Goldman: Inflation Will Get Worse Before It Gets Better
It has not been a good year for Goldman’s economists in their dismal attempts to predict what transitory persistent inflation will do as the year progressed. As the following summary sheet notes, what started off in April as a forecast for 2.77% year-end inflation has singe ballooned into the realization that Headline CPI will be 6.31%. And judging by the 45bps monthly increase in inflation estimates this number will only get higher.
Amusingly, one month ago when it became pretty clear in which direction Goldman’s premeditated “error” is headed and at what pace we wrote “at the rate, Goldman is constantly wrong to the tune of 0.45% every single month, and so by December core PCE should be about 5.5% and the US will have collapsed into the stagflationary abyss.” We still hold to this prediction.
And sure enough, while overnight Goldman’s economics team tried to salvage some of its credibility, publishing a note from economists Spencer Hill and David Mericle titled “2022 Inﬂation Outlook: Getting Worse Before It Gets Better” in which they write that inﬂation “will eventually revert closer to the Fed’s 2% goal”, they too were forced to admit that “prolonged supply-demand imbalances, strong wage growth, and accelerating rents will leave core PCE inﬂation and especially core CPI quite high for much of 2022.”
No wonder mainstream propaganda is now going full-bore with such garbage as “Why the inflation we’re seeing now is a good thing“. We can only hope that most people can see right through this steaming pile of dogshit.
Why the inflation we’re seeing now is a good thing https://t.co/WwkvaAinEo
— MSNBC (@MSNBC) November 8, 2021
Anyway, going back to Goldman, the bank now expects core PCE inﬂation, after hitting a 30 year high driven mainly by purchases of durable goods..
… to rise further from 3.6% at present to 4.4% at end-2021, but to then decline to 2.3% at end-2022 and 2.1% at end-2023 (and when this benign forecast is wrong too, Goldman will just keep hiking its near-term forecasts, while cutting its longer-term inflation outlook, just because). The bank also discussed its expectations for each of the three key drivers of inﬂation in the current backdrop below:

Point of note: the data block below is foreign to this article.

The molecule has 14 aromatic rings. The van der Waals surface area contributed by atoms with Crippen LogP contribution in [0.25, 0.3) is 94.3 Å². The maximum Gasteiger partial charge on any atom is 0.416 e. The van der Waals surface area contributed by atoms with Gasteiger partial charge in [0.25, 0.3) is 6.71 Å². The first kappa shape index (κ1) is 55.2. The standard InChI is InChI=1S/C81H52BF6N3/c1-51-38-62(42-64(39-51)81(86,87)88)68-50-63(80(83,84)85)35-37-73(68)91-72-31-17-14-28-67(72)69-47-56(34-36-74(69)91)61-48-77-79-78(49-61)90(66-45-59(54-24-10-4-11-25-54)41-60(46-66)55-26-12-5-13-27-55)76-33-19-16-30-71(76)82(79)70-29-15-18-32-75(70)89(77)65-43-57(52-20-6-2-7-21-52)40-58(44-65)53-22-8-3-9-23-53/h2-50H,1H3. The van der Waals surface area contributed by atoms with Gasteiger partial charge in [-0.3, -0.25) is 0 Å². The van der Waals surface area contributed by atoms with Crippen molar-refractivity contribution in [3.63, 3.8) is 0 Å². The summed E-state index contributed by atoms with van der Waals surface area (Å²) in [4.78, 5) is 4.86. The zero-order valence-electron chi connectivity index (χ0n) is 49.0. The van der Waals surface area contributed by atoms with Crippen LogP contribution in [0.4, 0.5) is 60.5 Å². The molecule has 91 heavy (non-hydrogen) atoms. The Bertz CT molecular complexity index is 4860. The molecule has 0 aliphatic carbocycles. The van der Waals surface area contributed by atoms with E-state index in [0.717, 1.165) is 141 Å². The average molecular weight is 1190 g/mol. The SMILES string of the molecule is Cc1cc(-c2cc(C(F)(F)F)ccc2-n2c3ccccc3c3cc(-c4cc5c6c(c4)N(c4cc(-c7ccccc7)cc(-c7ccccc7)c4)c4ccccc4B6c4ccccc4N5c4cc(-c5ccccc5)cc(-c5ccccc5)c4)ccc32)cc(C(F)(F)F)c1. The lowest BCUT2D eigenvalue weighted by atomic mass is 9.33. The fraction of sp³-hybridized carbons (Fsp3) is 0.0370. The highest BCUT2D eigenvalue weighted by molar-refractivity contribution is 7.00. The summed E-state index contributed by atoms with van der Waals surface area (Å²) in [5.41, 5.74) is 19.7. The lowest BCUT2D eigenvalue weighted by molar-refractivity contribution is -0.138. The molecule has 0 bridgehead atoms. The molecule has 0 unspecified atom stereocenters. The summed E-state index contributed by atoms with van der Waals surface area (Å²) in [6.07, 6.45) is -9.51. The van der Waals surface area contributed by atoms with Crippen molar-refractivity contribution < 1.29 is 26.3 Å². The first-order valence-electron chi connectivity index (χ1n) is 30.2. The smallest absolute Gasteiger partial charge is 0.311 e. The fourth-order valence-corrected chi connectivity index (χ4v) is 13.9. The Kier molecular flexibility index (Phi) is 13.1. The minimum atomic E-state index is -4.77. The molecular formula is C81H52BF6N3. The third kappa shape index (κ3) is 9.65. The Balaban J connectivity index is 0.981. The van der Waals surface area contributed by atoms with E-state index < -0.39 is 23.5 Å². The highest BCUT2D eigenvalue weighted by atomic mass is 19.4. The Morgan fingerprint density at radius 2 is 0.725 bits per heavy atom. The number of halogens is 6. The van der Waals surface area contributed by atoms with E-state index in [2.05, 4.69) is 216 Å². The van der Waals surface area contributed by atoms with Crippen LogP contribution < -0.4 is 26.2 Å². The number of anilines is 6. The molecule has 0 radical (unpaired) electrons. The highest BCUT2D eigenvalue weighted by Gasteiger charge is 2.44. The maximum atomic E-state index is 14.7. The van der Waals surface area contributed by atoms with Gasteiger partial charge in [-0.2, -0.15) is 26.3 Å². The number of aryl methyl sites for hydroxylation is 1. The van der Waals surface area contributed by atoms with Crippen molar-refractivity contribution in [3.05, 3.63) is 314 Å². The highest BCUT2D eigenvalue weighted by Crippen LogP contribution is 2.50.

Supply-demand imbalance. The vampy squid expects demand to moderate slightly next year as services spending rebounds and peak ﬁscal and stay-at-home boosts fade. On the supply side, the bank expects fading headwinds from input shortages (such as semis), labor shortages, and shipping delays to support rebuilding of inventory which should in turn restore competition and bring down elevated prices (for more see “When Will The Supply-Chain Collapse Finally Stabilize: Here Is Goldman’s Take“). Then, as inventory is rebuilt, the goods sector should in theory transition from an unusual environment of scarcity back to an environment of abundance in which competition will bring down elevated prices. Goldman expects this process to start by the second half of next year and to extend into 2023.
Wage growth. The bank also expect wage growth to slow to just over 4% as labor supply returns, which is stronger than last cycle but after netting out productivity growth, consistent with the Fed’s inﬂation goal.
Shelter inﬂation. This one is troubling: Goldman’s shelter inﬂation model projects that the further labor market recovery combined with spillover effects from the ongoing boom in house prices will push shelter above 4½% to the highest rate in three decades by end-2022. Farther out in 2023, we expect shelter to moderate to about 4%, still somewhat higher than last cycle (see “Goldman Warns Of “Substantial” Surge In Home Prices, Expects Bigger Housing Bubble Than 2007“).
The bottom line according to Goldman: “prolonged supply-demand imbalances, strong wage growth, and accelerating rents will leave core PCE and especially core CPI quite high for much of next year.” But then, “as supply-constrained categories shift from a transitory inflationary boost to a transitory deflationary drag, we expect core PCE inflation to fall from4.4% at end-2021 to 2.3% at end-2022 and 2.1% at end-2023.”
The bank also warns that “the full set of inflation data will look quite hot on a year-on-year basis around the middle of next year when tapering ends. Core PCE inflation is likely to remain above 3%, core CPI inflation above 4%, and trimmed measures should rise as the shelter category accelerates. This hotter inflation dashboard through the end of the taper process is the main reason that we expect a seamless transition from tapering to rate hikes
As an interesting aside for the CPI vs PCE purists, Goldman notes that “CPI inflation is likely to exceed PCE by more than usual next year, especially in the first half, for three main reasons. First, durable goods have a higher weight in the CPI. Second, shelter inflation also has a much larger weight in the CPI. Third, while the end of pandemic-related support payments is likely to lower government-paid prices included in the PCE health care index, the insurance component that is unique to the CPI health care index is likely to spike over the next year.”
In conclusion, all we can say is that this is the same bank that predicted six months ago that the “transitory” inflation scare would blow over by year-end 2021. Not only did that not happen but Goldman was forced to admit what we said back in April – that this inflation is not transitory but quite persistent and will remain so for a long time, so if anyone is skeptical that any of this will take place as predicted, we certainly understand.